"This was not a terrorist attack against the mighty and the powerful; it is not aimed at presidents or prime ministers; it was aimed at ordinary working class Londoners, black and white, Muslim and Christians, Hindu and Jew, young and old, indiscriminate attempt at slaughter irrespective of any considerations, of age, of class, of religion, whatever, that isn't an ideology, it isn't even a perverted faith, it's just indiscriminate attempt at mass murder, and we know what the objective is, they seek to divide London. They seek to turn Londoners against each other and Londoners will not be divided by this cowardly attack...I have some little quibbles with Mayor Livingstone's words (if this were an attack against 'the mighty and the powerful... presidents or prime ministers,' it would have been okay? -- typical Livingstone class rhetoric) but the major problem with his words is this. Livingstone is the man who personally invited Sheikh Yusuf al-Qaradawi to London. Sheikh al-Qaradawi is famous for having defended Palestinian suicide-bombers on the grounds that these are "martyrdom operations" and thus permissible "within the rules of Islam."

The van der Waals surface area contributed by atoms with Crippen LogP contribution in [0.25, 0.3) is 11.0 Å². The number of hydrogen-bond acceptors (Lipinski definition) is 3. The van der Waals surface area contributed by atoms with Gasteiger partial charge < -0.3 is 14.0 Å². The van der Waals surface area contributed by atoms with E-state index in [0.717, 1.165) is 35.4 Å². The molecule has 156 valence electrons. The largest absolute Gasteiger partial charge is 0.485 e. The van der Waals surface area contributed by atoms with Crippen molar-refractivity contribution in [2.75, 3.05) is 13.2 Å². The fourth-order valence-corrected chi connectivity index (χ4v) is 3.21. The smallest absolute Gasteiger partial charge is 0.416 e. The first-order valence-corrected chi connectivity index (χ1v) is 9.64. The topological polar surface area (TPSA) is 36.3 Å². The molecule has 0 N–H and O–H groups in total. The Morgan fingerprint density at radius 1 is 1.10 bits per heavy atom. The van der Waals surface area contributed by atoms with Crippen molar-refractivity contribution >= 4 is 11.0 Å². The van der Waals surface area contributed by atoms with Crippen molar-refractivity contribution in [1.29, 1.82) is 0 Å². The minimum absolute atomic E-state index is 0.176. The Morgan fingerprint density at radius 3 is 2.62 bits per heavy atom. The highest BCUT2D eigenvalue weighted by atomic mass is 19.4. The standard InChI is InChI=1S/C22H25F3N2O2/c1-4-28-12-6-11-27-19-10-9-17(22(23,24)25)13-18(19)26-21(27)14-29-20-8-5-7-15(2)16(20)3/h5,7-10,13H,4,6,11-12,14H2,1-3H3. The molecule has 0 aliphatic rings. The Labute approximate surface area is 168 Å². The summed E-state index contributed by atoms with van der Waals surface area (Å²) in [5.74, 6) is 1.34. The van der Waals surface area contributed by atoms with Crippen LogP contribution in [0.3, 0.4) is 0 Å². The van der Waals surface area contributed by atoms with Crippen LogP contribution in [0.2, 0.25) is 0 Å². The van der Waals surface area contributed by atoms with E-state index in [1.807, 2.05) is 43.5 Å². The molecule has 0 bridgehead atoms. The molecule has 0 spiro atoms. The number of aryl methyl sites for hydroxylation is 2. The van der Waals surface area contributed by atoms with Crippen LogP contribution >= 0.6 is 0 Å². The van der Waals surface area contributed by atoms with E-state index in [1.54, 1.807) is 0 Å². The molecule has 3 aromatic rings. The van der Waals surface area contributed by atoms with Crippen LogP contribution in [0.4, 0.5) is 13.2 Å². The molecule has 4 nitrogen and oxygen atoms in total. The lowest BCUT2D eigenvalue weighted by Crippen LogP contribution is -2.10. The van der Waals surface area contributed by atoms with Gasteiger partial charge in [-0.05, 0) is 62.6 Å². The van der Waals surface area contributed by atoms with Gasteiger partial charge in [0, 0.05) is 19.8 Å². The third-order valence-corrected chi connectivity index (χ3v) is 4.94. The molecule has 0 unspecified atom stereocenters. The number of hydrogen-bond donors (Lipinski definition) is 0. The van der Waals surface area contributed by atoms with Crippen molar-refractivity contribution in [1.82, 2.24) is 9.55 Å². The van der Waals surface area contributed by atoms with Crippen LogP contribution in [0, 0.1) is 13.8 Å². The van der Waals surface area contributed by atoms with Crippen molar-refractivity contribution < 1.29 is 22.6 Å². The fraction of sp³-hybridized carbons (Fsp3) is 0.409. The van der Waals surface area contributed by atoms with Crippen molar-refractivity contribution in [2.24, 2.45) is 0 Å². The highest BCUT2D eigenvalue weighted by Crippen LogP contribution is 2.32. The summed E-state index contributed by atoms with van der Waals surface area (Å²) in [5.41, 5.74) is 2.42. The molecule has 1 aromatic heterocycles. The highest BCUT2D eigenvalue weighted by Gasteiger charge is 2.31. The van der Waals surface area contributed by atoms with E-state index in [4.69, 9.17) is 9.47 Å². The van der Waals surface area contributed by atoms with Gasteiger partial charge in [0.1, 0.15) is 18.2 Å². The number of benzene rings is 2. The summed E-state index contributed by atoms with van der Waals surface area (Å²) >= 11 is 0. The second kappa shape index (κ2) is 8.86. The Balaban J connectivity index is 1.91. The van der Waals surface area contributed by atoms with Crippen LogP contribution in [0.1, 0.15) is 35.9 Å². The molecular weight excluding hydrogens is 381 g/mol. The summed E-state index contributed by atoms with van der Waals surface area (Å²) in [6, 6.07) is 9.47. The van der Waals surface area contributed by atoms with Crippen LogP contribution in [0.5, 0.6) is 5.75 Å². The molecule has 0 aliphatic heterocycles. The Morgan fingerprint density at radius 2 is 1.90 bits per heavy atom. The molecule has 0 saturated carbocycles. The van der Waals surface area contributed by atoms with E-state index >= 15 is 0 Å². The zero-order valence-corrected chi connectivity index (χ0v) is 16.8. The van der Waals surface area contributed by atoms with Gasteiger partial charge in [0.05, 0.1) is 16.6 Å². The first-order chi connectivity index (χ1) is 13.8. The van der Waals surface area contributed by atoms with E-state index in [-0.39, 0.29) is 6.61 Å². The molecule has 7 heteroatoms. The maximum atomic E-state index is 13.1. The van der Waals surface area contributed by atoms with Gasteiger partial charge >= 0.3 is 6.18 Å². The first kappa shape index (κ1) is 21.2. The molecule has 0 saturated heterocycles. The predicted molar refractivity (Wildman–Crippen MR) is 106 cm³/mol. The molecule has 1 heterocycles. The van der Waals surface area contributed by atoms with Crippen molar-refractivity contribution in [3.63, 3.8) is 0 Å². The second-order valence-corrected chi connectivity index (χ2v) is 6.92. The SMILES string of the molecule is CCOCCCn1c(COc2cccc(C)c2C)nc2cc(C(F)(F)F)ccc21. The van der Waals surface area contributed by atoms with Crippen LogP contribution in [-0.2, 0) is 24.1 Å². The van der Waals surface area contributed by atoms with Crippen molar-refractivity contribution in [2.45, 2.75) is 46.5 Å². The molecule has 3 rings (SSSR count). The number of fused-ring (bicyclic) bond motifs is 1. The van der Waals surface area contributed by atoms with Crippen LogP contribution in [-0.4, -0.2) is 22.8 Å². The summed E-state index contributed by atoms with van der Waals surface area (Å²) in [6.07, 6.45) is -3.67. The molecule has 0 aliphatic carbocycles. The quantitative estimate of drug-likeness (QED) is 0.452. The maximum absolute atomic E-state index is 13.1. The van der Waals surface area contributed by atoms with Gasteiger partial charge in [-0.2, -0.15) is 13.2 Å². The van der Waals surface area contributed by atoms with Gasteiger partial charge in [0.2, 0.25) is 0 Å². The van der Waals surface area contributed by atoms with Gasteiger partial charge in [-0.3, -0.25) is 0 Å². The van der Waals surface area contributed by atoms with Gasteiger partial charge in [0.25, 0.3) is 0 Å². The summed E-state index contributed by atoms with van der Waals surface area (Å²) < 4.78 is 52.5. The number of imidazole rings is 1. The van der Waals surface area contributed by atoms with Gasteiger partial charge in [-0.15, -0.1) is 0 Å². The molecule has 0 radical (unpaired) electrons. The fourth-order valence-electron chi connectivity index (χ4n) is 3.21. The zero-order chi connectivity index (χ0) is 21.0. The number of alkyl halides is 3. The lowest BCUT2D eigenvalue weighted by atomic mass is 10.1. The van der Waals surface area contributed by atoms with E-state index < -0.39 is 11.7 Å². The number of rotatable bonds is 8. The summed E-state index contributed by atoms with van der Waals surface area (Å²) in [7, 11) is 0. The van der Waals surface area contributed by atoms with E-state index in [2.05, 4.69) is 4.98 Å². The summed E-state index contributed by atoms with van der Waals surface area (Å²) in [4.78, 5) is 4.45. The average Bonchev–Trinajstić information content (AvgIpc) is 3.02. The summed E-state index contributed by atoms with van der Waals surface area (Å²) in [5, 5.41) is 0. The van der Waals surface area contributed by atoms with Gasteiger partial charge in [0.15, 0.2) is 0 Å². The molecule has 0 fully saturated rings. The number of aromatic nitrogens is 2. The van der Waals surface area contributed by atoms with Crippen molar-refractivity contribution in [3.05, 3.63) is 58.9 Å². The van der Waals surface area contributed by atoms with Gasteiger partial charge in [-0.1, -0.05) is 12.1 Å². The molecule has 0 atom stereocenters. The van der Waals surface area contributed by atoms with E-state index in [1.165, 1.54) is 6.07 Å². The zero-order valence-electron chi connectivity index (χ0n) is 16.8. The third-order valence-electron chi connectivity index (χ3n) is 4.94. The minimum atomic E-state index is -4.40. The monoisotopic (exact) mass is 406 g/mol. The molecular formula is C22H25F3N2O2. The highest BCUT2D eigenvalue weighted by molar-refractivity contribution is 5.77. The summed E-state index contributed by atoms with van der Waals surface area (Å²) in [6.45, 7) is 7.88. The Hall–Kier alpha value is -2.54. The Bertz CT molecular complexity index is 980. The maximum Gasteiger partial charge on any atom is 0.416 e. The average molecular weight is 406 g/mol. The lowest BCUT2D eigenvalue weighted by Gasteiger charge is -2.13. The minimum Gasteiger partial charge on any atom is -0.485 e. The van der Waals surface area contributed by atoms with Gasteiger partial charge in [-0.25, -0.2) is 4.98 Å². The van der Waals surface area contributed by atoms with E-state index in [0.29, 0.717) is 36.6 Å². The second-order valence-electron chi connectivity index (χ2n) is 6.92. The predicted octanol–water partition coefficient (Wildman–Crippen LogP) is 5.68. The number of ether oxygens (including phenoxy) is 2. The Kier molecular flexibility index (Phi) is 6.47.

I wish to speak through you directly, to those who came to London to claim lives, nothing you do, how many of us you kill will stop that flight to our cities where freedom is strong and where people can live in harmony with one another, whatever you do, how many you kill, you will fail."
Today isn't the right time, but Livingstone eventually has to be made to answer for his decision to bring Qaradawi to London, which he got away with at the time. You can't on the one hand condemn terrorism and on the other hand give the red-carpet treatment to those who praise and encourage it.